Introduction and CMS questions
Note: Our CMS business buyer's guide has been fully updated. This feature was first published in November 2012.
Content is still king when it comes to developing your services and products. Content, though, can be created in many forms. From websites to eBooks, what's needed to ensure all these assets are working as hard as they can for your company is a way to manage them efficiently. That's where a comprehensive CMS (Content Management System) comes into its own.
There are a number of CMS options to choose from – each aimed at a particular type of content:
Digital Asset Management (DAM)
All of these CMS's have easy to use interfaces that are ideal for helping your business manage the content it produces. WordPress is arguably the leader in this field, as it has been evolving for several years and remains completely free to use.
Other options can be more suited if you have specific needs, for example, Magento is ideal if you have an e-commerce enabled website, as the CMS includes specialist tools to make creating new content for your online store fast and easy to achieve. There are many systems to help you manage digital publications for in-bound marketing, and lastly if you have masses of images, text, video and graphics, a DAM can be a godsend.
When choosing a CMS ask yourself these questions:
How sophisticated is your content?
Large e-commerce websites or a simple blog can both be managed with a CMS. It's important to audit your precise needs now and what these may be in the future. The CMS you choose should offer the tools your business needs now, and allow a level of expansion.
How much can you afford?
WordPress is free, but is this the best CMS for your business? Many of the leading e-commerce CMS platforms are hosted and subscription-based. Look closely at the features on offer for the various levels of subscription the CMS boasts, and then match these to your business needs.
Do you need high levels of security?
If your content management system will handle materials that relate to personal customer details, the CMS you choose should offer high levels of security to keep this information safe from attack. And think about who in your business will have access to the CMS. Strong password authentication could be needed to ensure internal security across your business when the CMS is being used.
What level of support do you need?
Using a CMS to just update a blog your business maintains probably won't need detailed support. However, if your CMS is driving a large e-commerce site, prompt technical support may be needed when things go wrong. In this situation, look closely at the support clause on the SLA (Service Level Agreement) your business has with the CMS vendor.
Will you need to use plugins or extensions?
One of the reasons WordPress has become the world's most popular CMS is because of the thousands of plugins available that enable new features to be added with just a few clicks of the mouse. Look closely at a plugin you want to use and if your site will rely on this, consider whether it will continue to be supported and updated.
Does your team need access to the CMS?
One of the great things about all CMS offerings is the flexibility that they boast. Once the system is set up anyone can access it. Your business needs to ensure it has policies for who can use the CMS and processes to ensure content is generated within your business policy guidelines. This will avoid any content you didn't authorise becoming available to your customers.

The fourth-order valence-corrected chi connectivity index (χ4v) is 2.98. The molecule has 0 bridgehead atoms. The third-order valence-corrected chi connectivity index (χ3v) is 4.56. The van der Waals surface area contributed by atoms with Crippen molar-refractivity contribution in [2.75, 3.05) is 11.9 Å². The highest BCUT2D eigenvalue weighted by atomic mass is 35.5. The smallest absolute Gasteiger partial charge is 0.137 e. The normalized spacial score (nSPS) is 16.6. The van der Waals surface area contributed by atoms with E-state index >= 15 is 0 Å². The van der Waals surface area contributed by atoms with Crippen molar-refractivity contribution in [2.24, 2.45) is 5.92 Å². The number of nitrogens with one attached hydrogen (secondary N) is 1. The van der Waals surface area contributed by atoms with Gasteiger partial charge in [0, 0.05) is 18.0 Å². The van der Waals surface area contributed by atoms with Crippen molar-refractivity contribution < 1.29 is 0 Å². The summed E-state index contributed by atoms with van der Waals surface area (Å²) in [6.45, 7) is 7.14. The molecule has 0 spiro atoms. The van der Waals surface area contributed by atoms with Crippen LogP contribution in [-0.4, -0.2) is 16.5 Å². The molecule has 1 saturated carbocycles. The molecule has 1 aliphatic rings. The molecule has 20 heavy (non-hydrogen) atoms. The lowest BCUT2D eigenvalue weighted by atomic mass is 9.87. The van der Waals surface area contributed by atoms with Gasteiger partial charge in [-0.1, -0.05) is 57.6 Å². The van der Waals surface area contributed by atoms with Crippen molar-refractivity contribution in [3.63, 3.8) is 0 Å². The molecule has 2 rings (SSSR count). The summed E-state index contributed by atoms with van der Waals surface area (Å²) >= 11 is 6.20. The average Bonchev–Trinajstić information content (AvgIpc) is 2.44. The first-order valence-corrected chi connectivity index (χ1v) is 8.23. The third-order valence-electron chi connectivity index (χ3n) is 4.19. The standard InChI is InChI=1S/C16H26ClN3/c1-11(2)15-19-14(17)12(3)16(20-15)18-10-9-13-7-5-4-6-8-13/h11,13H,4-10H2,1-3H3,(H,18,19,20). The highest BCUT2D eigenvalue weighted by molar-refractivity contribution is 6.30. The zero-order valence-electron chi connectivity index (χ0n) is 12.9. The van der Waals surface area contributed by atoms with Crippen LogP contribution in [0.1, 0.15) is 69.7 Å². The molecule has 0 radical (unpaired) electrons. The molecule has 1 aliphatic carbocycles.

Having a CMS makes the management of the content you produce efficient, but you still need to think about how to create high-quality compelling and engaging content that you use with the CMS you have chosen. The main components of great content include:
1. Search engine optimisation (SEO)
Google loves content, so the ability to have search engine optimisation included in the CMS makes sense. It will also save you money compared to the costs of employing an SEO expert.
Most SEO is achieved by linking the content with keywords and key phrases and with content tags into multiple sections of your site. For example, a page might be tagged as news, but it could also be tagged as a feature, and the keywords are likely to be things that describe what the content is about.
2. Connecting to social media
After SEO the next best way to use your CMS to communicate your content to customers and readers is by using social media. The CMS you choose should make it straightforward to link the content you have created to the leading social media networks including Twitter and Facebook.
Don't forget LinkedIn if you are a B2B company, and networks such as Pinterest, YouTube and Instagram to communicate image-based content. Making the link to social media within your CMS usually means installing plugins. The power of these features is that you create your content once, and then push details out to the social media networks often by simply ticking a box on your CMS.
3. Analytics and your CMS
How do you know how well your CMS is performing? It's great that you can now create world-class content quickly, and shout about this across social media, but knowing who is reading your content is powerful information to have.
Using Google Analytics in association with your CMS is a great and free way to analyse the content you are creating. The information you gain can then feed back to your content creation teams to help them improve future content.
Having the right CMS for your business is now vital. Content is often the most precious component of your business that supports many products and services, as well as forming the foundation of your company's marketing activities.
The future of CMS is more multi-channel applications, where content is created and then used across a number of outlets from web to mobile. Your CMS should boast multi-channel features to ensure your content reaches the right people, at the right time, and in the right format.